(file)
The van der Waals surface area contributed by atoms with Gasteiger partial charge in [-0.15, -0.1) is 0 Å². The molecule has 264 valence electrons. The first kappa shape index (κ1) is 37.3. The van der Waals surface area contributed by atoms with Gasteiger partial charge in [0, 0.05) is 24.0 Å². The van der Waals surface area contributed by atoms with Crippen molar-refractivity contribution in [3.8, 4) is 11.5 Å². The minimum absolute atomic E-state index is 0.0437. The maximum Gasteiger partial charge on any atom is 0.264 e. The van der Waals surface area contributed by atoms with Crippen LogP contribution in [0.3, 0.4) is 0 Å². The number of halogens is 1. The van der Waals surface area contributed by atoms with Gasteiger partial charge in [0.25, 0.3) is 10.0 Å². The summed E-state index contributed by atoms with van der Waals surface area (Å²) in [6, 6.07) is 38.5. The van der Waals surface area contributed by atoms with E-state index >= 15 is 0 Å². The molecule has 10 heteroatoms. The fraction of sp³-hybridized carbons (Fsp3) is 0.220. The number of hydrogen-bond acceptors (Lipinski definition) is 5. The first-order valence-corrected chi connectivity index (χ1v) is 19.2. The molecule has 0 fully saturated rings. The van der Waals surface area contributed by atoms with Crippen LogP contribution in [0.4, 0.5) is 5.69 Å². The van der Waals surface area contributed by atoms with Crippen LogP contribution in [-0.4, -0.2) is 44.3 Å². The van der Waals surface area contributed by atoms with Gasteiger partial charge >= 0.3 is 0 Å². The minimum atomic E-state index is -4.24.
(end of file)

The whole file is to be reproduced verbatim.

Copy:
The van der Waals surface area contributed by atoms with Gasteiger partial charge in [-0.15, -0.1) is 0 Å². The molecule has 264 valence electrons. The first kappa shape index (κ1) is 37.3. The van der Waals surface area contributed by atoms with Gasteiger partial charge in [0, 0.05) is 24.0 Å². The van der Waals surface area contributed by atoms with Crippen molar-refractivity contribution in [3.8, 4) is 11.5 Å². The minimum absolute atomic E-state index is 0.0437. The maximum Gasteiger partial charge on any atom is 0.264 e. The van der Waals surface area contributed by atoms with Crippen LogP contribution in [0.3, 0.4) is 0 Å². The number of halogens is 1. The van der Waals surface area contributed by atoms with Gasteiger partial charge in [0.25, 0.3) is 10.0 Å². The summed E-state index contributed by atoms with van der Waals surface area (Å²) in [6, 6.07) is 38.5. The van der Waals surface area contributed by atoms with E-state index >= 15 is 0 Å². The molecule has 10 heteroatoms. The fraction of sp³-hybridized carbons (Fsp3) is 0.220. The number of hydrogen-bond acceptors (Lipinski definition) is 5. The first-order valence-corrected chi connectivity index (χ1v) is 19.2. The molecule has 0 fully saturated rings. The van der Waals surface area contributed by atoms with Crippen LogP contribution in [0.4, 0.5) is 5.69 Å². The van der Waals surface area contributed by atoms with Crippen LogP contribution in [-0.4, -0.2) is 44.3 Å². The van der Waals surface area contributed by atoms with Gasteiger partial charge >= 0.3 is 0 Å². The minimum atomic E-state index is -4.24.